GRAND RAPIDS — Since opting to allow medical marijuana businesses in July, Grand Rapids has seen a wave of development interest that’s driving up real estate prices and sending city officials scrambling to adapt with new regulations.
The City Commission adopted a moratorium last month that extends by six months the initial Nov. 1 start date for accepting applications. City officials are now clarifying aspects of the medical marijuana ordinance in response to unintended consequences around zoning and permitting.
Suzanne Schulz, the city’s director of design, development and community engagement, said the department received 200 inquiries within three days of the ordinance passing on July 3. Since then, the department gets up to 50 contacts a day on medical marijuana, putting a “substantial burden on existing resources.” She said property acquisitions by one potential applicant total $20 million.
“The numbers are huge,” Schulz said. “People talk about the initial green rush this industry causes — we’re certainly seeing that impact.”
On Oct. 9, commissioners held a work session to sort through policy uncertainties, though it was also a recap of what Schulz’s department has experienced over the past three months. The department presented a series of issues — including property setback waivers and community engagement — along with possible solutions that could be adopted by city officials.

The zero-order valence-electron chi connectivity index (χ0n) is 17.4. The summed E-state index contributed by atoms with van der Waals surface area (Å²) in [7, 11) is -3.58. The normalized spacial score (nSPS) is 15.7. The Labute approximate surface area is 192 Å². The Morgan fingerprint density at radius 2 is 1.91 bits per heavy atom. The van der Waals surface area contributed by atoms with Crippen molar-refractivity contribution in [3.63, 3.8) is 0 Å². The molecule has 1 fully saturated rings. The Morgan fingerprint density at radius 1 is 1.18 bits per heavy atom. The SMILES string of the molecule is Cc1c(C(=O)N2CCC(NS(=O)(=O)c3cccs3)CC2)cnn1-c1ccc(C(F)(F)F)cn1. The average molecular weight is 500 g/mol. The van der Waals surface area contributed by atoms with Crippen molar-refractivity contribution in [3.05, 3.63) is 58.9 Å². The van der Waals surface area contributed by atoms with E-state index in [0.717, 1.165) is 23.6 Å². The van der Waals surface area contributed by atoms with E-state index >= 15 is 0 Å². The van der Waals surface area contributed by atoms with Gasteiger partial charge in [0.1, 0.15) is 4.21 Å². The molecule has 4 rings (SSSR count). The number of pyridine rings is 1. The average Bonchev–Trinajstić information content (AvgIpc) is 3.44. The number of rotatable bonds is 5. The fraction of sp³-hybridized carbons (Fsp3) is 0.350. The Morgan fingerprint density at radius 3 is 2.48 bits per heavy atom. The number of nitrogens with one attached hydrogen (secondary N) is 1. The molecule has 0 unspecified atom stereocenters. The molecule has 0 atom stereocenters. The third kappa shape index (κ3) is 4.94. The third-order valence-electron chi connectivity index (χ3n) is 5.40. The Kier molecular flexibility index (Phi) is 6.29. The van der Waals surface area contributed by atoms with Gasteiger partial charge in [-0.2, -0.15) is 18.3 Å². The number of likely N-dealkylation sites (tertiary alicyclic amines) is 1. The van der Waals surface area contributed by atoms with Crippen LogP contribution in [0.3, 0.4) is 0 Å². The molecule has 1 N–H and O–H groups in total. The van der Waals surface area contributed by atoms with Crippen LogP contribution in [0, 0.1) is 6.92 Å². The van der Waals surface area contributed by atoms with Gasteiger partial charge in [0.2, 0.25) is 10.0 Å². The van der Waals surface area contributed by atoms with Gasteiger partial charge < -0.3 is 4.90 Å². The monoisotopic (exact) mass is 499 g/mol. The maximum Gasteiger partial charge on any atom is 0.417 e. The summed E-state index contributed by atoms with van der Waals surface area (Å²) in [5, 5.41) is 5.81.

“This is a little crazy. It’s been an interesting ride,” Schulz told the commission.
However, critics say the moratorium will exacerbate some of the unintended consequences of the ordinance, such as inflating the value of licenses and qualifying properties, thus creating high barriers for entering the market.
Cannabis Business Summit
On Oct. 18, the Grand Rapids Area Chamber of Commerce is hosting a Cannabis Summit to discuss the impact of medical marijuana regulations as well as potentially legal recreational marijuana in Michigan. Panel discussions will include human resources issues, local and out-of-state business impacts and legal implications. 8 a.m.-11 a.m., Thursday, Oct. 18, Grand Rapids Chamber, 250 Monroe Ave. NW, Grand Rapids. Cost: $80 for members, $100 for nonmembers.
City Commissioner Jon O’Connor, who has said the city’s ordinance is overly restrictive on zoning, mentioned during the work session that the owners of a 1,250-square-foot office on Alpine Avenue are marketing it as a medical marijuana dispensary. The property is listed on the Commercial Alliance of Realtors website for $850,000. The property was last purchased in 2015 for $101,000.
“This has artificially driven up real estate prices,” O’Connor said of the ordinance.
O’Connor believes the moratorium is “only going to further exacerbate the cost of real estate given the limited scope we originally adopted for locations. The players who have access to large sums of capital have a better chance to secure multiple potential sites to try to corner the market where these may exist, which may drive up real estate even further.”